API Principle #3: Respond with Sensitivity

Responding with Sensitivity is the 3rd principle of Attachment Parenting International. This one really hits home for me right now as I have recently been struggling with the intense emotions of my almost three year old son. Reviewing the information from API regarding tantrums provides me with perspective and clarity on how I can best respond during these highly emotional episodes. The following two statements were the most meaningful to me:

  1. Some emotions are too powerful for a young child’s underdeveloped brain to manage in a more socially acceptable manner
  2. A parent’s role in tantrums is to comfort the child, not to get angry or punish her

The first statement helps me accept that my son is expressing his emotions in developmentally and or age appropriate ways. While I might desire for him to better cope with disappointments or frustrations, I need to remember that he may not actually have the ability to do so during times of highly intense emotions. Simply recognizing that he is expressing genuine emotions to the best of his ability, helps me respond with more compassion and sensitivity. For example, rather than belittle (oh, it’s just a balloon, we’ll get another one next time) or berate (you should have held onto it tighter) I can acknowledge and label the intense emotion (you are really upset the balloon floated away). In doing so, I am helping him process the intense emotion he is experiencing.

The second statement is worded quite perfectly. I like that it gives parents guidance on what to do during tantrums. So often a child’s tantrum makes a parent feel out of control and helpless. We simply want it to stop, but often don’t know how. We end up trying everything and anything we can think of that might bring an end to the tantrum and when that still doesn’t work, we get frustrated. In attempt to regain control over the situation we might begin to threaten punishments. However API encourages us to take a step back and let go of the need to feel in control. We can allow our children to express intense emotions and support them through it. Because the more opportunity they have to express those feelings, the more refined their ability to express them becomes. When we validate their emotions, we affirm that what they are expressing is worthy of being heard.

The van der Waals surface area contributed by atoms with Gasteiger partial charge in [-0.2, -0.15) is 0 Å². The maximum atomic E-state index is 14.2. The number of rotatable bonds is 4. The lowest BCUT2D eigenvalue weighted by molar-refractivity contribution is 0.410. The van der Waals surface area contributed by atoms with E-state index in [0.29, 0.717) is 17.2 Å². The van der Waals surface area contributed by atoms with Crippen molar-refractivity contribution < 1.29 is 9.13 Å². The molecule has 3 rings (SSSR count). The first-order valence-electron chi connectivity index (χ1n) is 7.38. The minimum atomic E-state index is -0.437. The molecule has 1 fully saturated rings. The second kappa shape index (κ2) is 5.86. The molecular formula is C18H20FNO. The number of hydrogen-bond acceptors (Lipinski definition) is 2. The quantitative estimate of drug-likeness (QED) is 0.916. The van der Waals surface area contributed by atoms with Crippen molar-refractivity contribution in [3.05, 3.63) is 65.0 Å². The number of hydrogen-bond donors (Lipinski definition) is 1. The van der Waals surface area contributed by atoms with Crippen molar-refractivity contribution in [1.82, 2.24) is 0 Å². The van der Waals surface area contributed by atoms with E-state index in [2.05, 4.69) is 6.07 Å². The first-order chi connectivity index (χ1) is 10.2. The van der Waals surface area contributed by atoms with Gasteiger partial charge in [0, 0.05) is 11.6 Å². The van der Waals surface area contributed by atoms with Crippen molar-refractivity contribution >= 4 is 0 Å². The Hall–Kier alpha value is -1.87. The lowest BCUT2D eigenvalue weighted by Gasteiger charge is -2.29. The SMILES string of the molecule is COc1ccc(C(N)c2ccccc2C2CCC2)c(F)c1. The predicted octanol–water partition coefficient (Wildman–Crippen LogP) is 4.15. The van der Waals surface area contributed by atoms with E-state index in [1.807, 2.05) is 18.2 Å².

Much of the above relates to older children, so you might be wondering, well what about babies? What does API say about responding to their emotions with sensitivity? First they state that “Babies’ brains are immature and significantly underdeveloped at birth, and they are unable to soothe themselves” And it is “through the consistent, repeated responsiveness of a compassionate adult, children learn to soothe themselves” (http://www.attachmentparenting.org/principles/respond.php, 2008). They recognize the importance of the child’s relationship with the primary caregiver in providing a secure foundation for the child. It is completely normal for a baby to want to be in close physical contact with their primary caregiver and to feel anxious when separated from them. This does not indicate that a child has been spoiled nor has an insecure attachment. Rather that the child is developing life-long relationship building skills such as trust and empathy.

This is all stuff we know and aspire to do, but yet it can be so challenging to actually implement. As parents we are often tired, in a hurry, have a mile long to-do list, and all around operating at (or beyond?) our maximum. All of that combined can make it very difficult to respond to our children’s intense emotions in a gentle, compassionate, and sensitive way. It takes a great deal of energy to be intentionally present with our children during difficult emotions. Although the benefit is the close connection we form with our children through parenting consciously.

What do you do when your child has a tantrum? What has been a helpful approach and/or mindset in responding to your child(ren)’s intense emotions?


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